Hillary Clinton visits Brooklyn for town hall meeting

A day after it was announced that Brooklyn would host the next Democratic debate between Hillary Clinton and Bernie Sanders and less than two weeks before the crucial New York primary, Clinton hosted a town hall meeting at the gymnasium of Medgar Evers College, 1650 Bedford Avenue.

During the event, held on Tuesday, April 5, the Democratic candidate touched on a number of topics, but focused primarily on women’s rights. Clinton was introduced by Congressmember Yvette Clarke and First Lady of New York City Chirlane McCray. New York City Public Advocate Leticia James was also in attendance to voice her support.

“I am thrilled to have a chance to be here in Brooklyn, a chance to be here at Medgar Evers, to have a chance to see all of you, because when it comes down to it, I believe the values of New York are the values of America,” said Clinton.

The former Secretary of State discussed the current hot button issue of Roe v. Wade and the state of the Republican Party. “We’ve got to stand firm on behalf of a women’s right to make her own reproductive health care decisions,” she said, mentioning Republican frontrunner Donald Trump. “Don’t be misled. Trump may be the most outrageous of the Republicans, but he is saying what all of them believe. They want abortion to be illegal and they do want to punish women and doctors. He just committed the sin of telling people what they believe.”


Clinton also stressed the importance of keeping the law intact. “This is a challenge that some of us have been dealing with for a long time. But make no mistake, it goes to the heart of women’s autonomy and independence and rights. It is critical to who we are and who we can be. We must defend it,” she said.

The difference in salary between men and women in the workplace was also a main talking point for Clinton, contending that women have to be guaranteed equal pay for the same position, as well as contending that women should be paid fairly for work in professions that have historically been dominated by them.

“A lot of the pay disparity in our country is because of the professions where women are most heavily represented,” she said. “People try to say that as an excuse. Those jobs are just as important as anybody else’s job, number one. You’re a teacher, you’re a nurse, you’re a social worker, you deserve to be paid in a way that produces dignity and a decent standard of living.”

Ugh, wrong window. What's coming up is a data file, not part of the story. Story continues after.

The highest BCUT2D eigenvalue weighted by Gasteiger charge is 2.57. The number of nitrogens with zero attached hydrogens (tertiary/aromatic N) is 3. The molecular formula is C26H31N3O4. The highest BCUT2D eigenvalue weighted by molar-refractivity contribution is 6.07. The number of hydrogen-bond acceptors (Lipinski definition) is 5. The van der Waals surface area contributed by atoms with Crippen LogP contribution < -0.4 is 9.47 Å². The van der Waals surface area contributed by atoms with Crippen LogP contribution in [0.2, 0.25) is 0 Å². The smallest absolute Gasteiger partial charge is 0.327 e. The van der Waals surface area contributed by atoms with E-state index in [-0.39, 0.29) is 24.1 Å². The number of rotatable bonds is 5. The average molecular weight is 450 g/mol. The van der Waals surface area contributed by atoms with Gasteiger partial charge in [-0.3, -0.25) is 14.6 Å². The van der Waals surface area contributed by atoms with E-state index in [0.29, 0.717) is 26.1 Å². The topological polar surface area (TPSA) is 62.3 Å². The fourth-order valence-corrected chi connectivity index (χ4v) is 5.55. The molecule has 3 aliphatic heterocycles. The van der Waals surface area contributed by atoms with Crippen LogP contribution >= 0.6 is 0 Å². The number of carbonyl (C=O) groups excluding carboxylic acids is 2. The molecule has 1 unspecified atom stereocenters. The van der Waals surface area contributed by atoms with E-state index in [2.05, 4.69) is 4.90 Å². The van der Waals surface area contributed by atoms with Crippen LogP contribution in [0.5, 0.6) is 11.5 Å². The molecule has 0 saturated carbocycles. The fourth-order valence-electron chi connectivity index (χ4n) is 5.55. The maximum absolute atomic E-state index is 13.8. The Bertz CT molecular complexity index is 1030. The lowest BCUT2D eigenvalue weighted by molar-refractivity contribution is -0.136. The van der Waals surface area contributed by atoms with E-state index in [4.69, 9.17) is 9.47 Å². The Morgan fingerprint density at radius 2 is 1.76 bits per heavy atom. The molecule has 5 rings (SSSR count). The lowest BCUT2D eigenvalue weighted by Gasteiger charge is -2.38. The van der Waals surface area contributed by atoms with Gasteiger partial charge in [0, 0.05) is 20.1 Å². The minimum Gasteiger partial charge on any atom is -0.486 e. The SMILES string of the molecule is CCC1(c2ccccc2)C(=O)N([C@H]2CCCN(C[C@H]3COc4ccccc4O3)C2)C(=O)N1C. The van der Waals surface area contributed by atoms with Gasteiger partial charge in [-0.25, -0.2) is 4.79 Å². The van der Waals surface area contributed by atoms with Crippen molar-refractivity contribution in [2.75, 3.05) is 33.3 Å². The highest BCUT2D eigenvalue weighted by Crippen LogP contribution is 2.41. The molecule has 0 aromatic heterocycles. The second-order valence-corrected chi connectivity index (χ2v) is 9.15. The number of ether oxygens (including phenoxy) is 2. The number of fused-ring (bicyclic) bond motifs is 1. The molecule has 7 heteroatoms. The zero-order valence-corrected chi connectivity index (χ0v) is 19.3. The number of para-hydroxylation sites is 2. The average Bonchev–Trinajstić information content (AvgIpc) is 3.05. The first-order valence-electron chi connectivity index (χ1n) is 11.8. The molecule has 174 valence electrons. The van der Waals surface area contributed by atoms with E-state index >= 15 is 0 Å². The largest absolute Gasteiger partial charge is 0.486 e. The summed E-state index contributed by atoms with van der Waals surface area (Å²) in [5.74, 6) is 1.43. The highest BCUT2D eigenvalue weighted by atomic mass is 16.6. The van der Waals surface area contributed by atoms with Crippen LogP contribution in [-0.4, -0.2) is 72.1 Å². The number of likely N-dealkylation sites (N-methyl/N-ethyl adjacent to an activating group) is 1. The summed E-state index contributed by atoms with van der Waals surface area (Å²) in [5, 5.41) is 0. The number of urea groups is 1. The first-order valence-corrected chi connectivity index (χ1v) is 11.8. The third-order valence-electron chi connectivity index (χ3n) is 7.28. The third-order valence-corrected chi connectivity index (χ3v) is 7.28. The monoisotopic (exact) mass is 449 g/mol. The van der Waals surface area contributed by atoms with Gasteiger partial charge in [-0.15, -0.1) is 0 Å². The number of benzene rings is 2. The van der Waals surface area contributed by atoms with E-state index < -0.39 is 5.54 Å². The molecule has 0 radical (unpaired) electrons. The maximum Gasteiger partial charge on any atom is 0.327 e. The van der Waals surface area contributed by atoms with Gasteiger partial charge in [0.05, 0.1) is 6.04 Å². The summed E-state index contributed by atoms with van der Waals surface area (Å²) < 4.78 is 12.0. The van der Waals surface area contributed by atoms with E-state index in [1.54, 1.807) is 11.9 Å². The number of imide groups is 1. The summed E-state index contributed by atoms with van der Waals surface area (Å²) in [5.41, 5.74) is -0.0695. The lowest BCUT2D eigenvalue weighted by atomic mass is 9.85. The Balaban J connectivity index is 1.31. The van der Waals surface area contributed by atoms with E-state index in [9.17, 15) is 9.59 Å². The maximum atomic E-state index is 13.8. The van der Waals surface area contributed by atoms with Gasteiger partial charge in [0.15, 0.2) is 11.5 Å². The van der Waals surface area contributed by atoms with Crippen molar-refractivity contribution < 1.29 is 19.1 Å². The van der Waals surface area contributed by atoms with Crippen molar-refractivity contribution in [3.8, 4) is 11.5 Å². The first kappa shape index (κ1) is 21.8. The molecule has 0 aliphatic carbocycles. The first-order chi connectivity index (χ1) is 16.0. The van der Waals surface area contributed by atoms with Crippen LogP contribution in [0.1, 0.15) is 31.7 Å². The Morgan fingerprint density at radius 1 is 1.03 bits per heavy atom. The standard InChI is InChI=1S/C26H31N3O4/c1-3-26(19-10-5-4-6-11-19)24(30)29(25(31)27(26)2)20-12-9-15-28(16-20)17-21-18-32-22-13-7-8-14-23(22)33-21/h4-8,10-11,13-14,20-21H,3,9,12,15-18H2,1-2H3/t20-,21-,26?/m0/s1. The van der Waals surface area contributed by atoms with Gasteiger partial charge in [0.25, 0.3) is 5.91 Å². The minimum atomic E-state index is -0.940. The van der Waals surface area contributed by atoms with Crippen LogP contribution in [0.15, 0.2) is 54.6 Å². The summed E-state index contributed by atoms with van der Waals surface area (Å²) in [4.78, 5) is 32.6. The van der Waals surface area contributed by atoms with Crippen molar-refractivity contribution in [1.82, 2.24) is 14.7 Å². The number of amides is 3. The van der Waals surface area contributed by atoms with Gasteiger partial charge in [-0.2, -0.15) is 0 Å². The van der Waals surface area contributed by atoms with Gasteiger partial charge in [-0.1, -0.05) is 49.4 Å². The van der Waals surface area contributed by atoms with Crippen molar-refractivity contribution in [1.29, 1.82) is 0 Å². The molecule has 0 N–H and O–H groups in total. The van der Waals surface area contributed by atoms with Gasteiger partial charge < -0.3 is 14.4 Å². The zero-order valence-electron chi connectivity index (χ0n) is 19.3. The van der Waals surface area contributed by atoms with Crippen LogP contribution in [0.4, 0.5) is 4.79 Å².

One solution Clinton offered was more openness within companies. “We need more transparency so we know exactly what people are being paid and they can’t hide behind some smokescreen, and we are going to require more transparency from businesses because, right now, if you try to find out what somebody in your job is making, you can get fired or retaliated against. We’re going to end that,” said the former senator.

Although she remains in a competitive race with Sanders to become the Democratic nominee, Clinton continued to call out Trump, who currently leads the GOP in delegates.

“There are too many voices out there, too many people are trying to divide Americans against Americans. I wish they’d all come to New York and spend some time here. And the fellow that’s from New York, I wish he’d get out of one of his towers and actually walk the street and spend time with the people of this city because peddling prejudice and paranoia is not the New York way,” she said.

Clinton also attacked Senator Ted Cruz, who has seen a recent surge, on comments he made on religious profiling. “When Ted Cruz says let’s religiously profile people, and let’s have special police patrol that go into neighborhoods where Muslims live, how he’s ever going to figure that out in New York is beyond me, it’s just craziness. I thought it was not only shameful and offensive, it is dangerous,” she said.

The 2009 recession was also brought up. “We were losing 800,000 jobs a month. Nine million Americans lost their jobs. Five million homes were lost. And 13 trillion dollars in family wealth was wiped out,” she said. “Who was hardest hit? African Americans, Latinos and women. I don’t think President Obama gets the credit he deserves for digging us out of the ditch that the Republicans put us into.”



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